“All of us have given up so much and worked so hard to make sure we get on top of the virus,” Berejiklian told reporters.

12.17pm BST

Restaurants are opening, parks are full and people are getting back to work: parts of Europe, Asia and much of the Middle East are enjoying the benefits of flattened coronavirus curves. Meanwhile, parts of the US, India and Latin America are still recording thousands of new cases every day.

The first wave of the coronavirus is not over. The future shape of the pandemic will be decided both by human action, in the form of social distancing, testing and other traditional methods of disease control, and also several unanswered questions about the nature of the virus itself.

Experts say there are several possibilities, Michael Safi, the Guardian’s international correspondent, reports.

Updated at 12.20pm BST

12.02pm BST

US billionaires gain half a trillion dollars during outbreak

Even as more than 42 million people have signed on as unemployed in the US, the country’s billionaires have added half a trillion dollars to their combined wealth, according to a thinktank report.

During the 11 weeks from 18 March, when US lockdowns started, the wealth of America’s richest people surged by over 5bn, the Institute for Policy Studies calculated in a report published on Thursday.

Jeff Bezos, founder of Amazon, has benefited the most, as orders at his online delivery service soared, with his wealth increasing by an eye-watering .2bn. Mark Zuckerberg was the second biggest beneficiary, increasing his net worth by .1bn. Even Bill Gates, who has positioned himself as global health saviour by backing a number of Covid-19 vaccine projects, has ended up .8bn better off.

  • Jeff Bezos – up .2bn
  • Mark Zuckerberg – up .1bn
  • Elon Musk – up .1bn
  • Sergey Brin – up .9bn
  • Larry Page – up .7bn
  • Steve Ballmer – up .3bn
  • MacKenzie Bezos – up .6bn
  • Michael Bloomberg – up .1bn
  • Bill Gates – up .8bn
  • Phil Knight – up .6bn
  • Larry Ellison – up .5bn
  • Warren Buffett – up .7bn
  • Michael Dell – up .6bn
  • Sheldon Adelson – up .1bn

Chuck Collins, a co-author of the report, said:

These statistics remind us that we are more economically and racially divided than at any time in decades.

Updated at 12.25pm BST

11.34am BST

The number of new cases of coronavirus in Iran slid slightly from its new peak yesterday, with 2,886 more people in the country testing positive for the virus in the past 24 hours, according to the health ministry.

On Thursday, Iran reported a new record in transmissions detected in a single day, suggesting that the country could be experiencing a second wave of the epidemic. The previous daily record in Iran, which was one of the first countries in the Middle East to be gripped by the disease, was 3,186 on 30 March.

In spite of a steadily rising infection rate, authorities have been progressively lifting controls on shops, mosques, schools, offices and travel. The border with Turkey was also being opened for haulage traffic on Thursday.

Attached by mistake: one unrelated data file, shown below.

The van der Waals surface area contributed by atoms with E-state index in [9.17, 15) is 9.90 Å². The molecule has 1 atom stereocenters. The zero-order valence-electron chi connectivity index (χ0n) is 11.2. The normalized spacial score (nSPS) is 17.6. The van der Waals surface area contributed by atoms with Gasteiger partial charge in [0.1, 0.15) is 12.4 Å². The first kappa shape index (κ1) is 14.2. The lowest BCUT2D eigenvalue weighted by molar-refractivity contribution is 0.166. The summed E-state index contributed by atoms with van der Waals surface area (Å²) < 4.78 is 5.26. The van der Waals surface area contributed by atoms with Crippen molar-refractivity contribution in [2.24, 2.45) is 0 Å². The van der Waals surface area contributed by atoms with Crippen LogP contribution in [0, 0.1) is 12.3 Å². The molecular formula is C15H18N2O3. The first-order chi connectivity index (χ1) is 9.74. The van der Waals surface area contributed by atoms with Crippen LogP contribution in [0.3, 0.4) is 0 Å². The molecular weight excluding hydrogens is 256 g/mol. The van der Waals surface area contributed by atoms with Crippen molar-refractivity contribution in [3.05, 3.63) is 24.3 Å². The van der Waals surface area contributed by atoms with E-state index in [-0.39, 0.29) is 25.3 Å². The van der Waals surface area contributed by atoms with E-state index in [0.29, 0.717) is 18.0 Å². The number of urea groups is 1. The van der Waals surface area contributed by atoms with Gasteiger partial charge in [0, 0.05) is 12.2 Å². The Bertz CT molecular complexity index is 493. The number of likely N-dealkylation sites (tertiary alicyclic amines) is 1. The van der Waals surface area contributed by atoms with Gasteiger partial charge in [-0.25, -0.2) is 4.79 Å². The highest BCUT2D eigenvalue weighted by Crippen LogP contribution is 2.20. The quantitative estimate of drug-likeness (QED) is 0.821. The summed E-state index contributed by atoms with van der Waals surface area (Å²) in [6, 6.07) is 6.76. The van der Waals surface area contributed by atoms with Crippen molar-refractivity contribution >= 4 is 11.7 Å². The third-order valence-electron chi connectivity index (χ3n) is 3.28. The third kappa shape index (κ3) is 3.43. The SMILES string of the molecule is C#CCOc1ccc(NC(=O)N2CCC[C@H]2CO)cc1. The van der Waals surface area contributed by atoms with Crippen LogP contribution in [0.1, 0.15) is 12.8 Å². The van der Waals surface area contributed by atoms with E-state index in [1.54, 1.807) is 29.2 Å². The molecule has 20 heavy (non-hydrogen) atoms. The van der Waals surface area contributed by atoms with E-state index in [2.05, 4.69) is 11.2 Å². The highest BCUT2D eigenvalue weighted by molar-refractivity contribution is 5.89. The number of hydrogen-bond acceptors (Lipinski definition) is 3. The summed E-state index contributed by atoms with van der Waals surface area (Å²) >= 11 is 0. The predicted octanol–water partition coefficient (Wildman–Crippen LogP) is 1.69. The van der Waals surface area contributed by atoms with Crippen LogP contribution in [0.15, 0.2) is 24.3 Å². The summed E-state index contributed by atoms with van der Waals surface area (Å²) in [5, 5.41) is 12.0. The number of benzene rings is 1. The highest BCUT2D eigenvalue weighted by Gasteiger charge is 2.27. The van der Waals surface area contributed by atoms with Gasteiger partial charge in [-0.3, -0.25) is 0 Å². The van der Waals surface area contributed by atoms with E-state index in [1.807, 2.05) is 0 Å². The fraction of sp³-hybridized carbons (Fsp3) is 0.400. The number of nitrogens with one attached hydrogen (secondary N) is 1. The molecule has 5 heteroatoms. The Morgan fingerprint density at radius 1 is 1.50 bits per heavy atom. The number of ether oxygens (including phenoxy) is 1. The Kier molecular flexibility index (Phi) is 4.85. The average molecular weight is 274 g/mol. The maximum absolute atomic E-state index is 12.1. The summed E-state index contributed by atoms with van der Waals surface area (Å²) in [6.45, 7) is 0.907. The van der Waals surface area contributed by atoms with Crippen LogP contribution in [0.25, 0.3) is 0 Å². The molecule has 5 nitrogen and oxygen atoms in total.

A man and a woman hang out on a bench in Tehran.
A man and a woman hang out on a bench in Tehran. Photograph: Abedin Taherkenareh/EPA

In his latest update, Kianoush Jahanpour, the health ministry spokesman, said 63 more Iranians had died from Covid-19 in the past 24 hours, the Islamic Republic News Agency reported. There are currently 2,573 people in critical condition.

So far, Jahanpour said, 129,741 people out of a total of 167,156 infected with the virus have recovered.

Updated at 12.26pm BST

11.18am BST

More than 168,000 people have so far tested positive for the coronavirus in Africa – an increase of about 6,000 since Thursday – according to the latest figures circulated by the World Health Organization on Friday.

After a couple of days’ unexplained hiatus, the UN health agency’s regional office for the continent has resumed its tweets giving the rundown of the latest figures from the 54 countries in Africa.

Of the official confirmed cases so far, more than 73,000 people have so far recovered and 4,700 have died.

Updated at 12.30pm BST

11.13am BST

This is Damien Gayle taking the reins now on the live blog, bringing you the latest headlines and news on the global coronavirus outbreak as it happens.

If you have any comments, or tips or suggestions for coverage, please drop me a line, either via email to damien.gayle@theguardian.com, or via Twitter direct message to @damiengayle.

11.08am BST

That’s it for me today. Thanks to those who got in touch with their comments and suggestions – I’m now handing over to my colleague Damien Gayle.

Updated at 12.30pm BST

11.07am BST

Summary

  • Covid-19 deaths pass 390,000 worldwide. The number of confirmed deaths now stands at 391,439, according to the Johns Hopkins University tracker. Meanwhile, known cases passed 6.6 million across the globe, with 6,651,047 currently confirmed.
  • Brazil’s death toll overtakes Italy’s to become third highest worldwide. Brazil’s Covid-19 death toll passed that of Italy on Thursday, as the health ministry reported 1,437 deaths in the last 24 hours and 30,925 additional coronavirus cases. The Latin American nation has now reported 34,021 deaths from the coronavirus, trailing only the United States and the United Kingdom.
  • First Covid-19 case recorded among persecuted Rohingya in Myanmar. The 38-year-old man in Rakhine state had returned to Myanmar from Bangladesh, officials told Radio Free Asia. Rights groups are concerned about the squalid conditions in camps in Rakhine, where around 130,000 internally displaced Rohingya remain trapped.